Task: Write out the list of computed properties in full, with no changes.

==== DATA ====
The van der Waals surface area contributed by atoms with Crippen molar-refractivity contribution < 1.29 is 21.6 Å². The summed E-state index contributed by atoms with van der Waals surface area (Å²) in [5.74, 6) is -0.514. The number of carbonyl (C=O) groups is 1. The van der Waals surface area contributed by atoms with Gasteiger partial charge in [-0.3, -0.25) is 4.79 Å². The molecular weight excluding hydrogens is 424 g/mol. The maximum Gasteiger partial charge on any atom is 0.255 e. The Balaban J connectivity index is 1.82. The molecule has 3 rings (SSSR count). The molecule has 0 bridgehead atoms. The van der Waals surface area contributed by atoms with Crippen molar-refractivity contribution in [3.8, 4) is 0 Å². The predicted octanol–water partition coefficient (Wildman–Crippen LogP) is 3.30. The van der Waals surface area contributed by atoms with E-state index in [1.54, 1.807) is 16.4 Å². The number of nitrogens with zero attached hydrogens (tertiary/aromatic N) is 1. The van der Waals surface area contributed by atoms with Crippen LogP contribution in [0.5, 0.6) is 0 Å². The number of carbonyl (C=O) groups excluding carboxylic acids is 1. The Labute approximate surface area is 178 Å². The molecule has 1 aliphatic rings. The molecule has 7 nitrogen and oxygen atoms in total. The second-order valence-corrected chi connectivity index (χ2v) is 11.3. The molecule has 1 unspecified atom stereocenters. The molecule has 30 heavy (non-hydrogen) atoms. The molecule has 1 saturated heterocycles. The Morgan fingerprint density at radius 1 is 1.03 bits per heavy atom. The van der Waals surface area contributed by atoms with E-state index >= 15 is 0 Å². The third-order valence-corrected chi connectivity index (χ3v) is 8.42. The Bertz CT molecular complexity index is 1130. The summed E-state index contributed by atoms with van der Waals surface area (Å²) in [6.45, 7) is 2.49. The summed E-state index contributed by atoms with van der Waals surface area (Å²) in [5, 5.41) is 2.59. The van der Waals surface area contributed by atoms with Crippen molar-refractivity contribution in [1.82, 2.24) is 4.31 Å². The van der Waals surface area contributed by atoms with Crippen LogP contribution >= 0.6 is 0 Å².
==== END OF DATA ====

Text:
The van der Waals surface area contributed by atoms with Crippen molar-refractivity contribution < 1.29 is 21.6 Å². The summed E-state index contributed by atoms with van der Waals surface area (Å²) in [5.74, 6) is -0.514. The number of carbonyl (C=O) groups is 1. The van der Waals surface area contributed by atoms with Gasteiger partial charge in [-0.3, -0.25) is 4.79 Å². The molecular weight excluding hydrogens is 424 g/mol. The maximum Gasteiger partial charge on any atom is 0.255 e. The Balaban J connectivity index is 1.82. The molecule has 3 rings (SSSR count). The molecule has 0 bridgehead atoms. The van der Waals surface area contributed by atoms with Crippen molar-refractivity contribution in [3.8, 4) is 0 Å². The predicted octanol–water partition coefficient (Wildman–Crippen LogP) is 3.30. The van der Waals surface area contributed by atoms with E-state index in [1.54, 1.807) is 16.4 Å². The number of nitrogens with zero attached hydrogens (tertiary/aromatic N) is 1. The van der Waals surface area contributed by atoms with Crippen LogP contribution in [0.5, 0.6) is 0 Å². The number of carbonyl (C=O) groups excluding carboxylic acids is 1. The Labute approximate surface area is 178 Å². The molecule has 1 aliphatic rings. The molecule has 7 nitrogen and oxygen atoms in total. The second-order valence-corrected chi connectivity index (χ2v) is 11.3. The molecule has 1 unspecified atom stereocenters. The molecule has 30 heavy (non-hydrogen) atoms. The molecule has 1 saturated heterocycles. The Morgan fingerprint density at radius 1 is 1.03 bits per heavy atom. The van der Waals surface area contributed by atoms with E-state index >= 15 is 0 Å². The third-order valence-corrected chi connectivity index (χ3v) is 8.42. The Bertz CT molecular complexity index is 1130. The summed E-state index contributed by atoms with van der Waals surface area (Å²) in [6.45, 7) is 2.49. The summed E-state index contributed by atoms with van der Waals surface area (Å²) in [5, 5.41) is 2.59. The van der Waals surface area contributed by atoms with Crippen molar-refractivity contribution in [1.82, 2.24) is 4.31 Å². The van der Waals surface area contributed by atoms with Crippen LogP contribution >= 0.6 is 0 Å².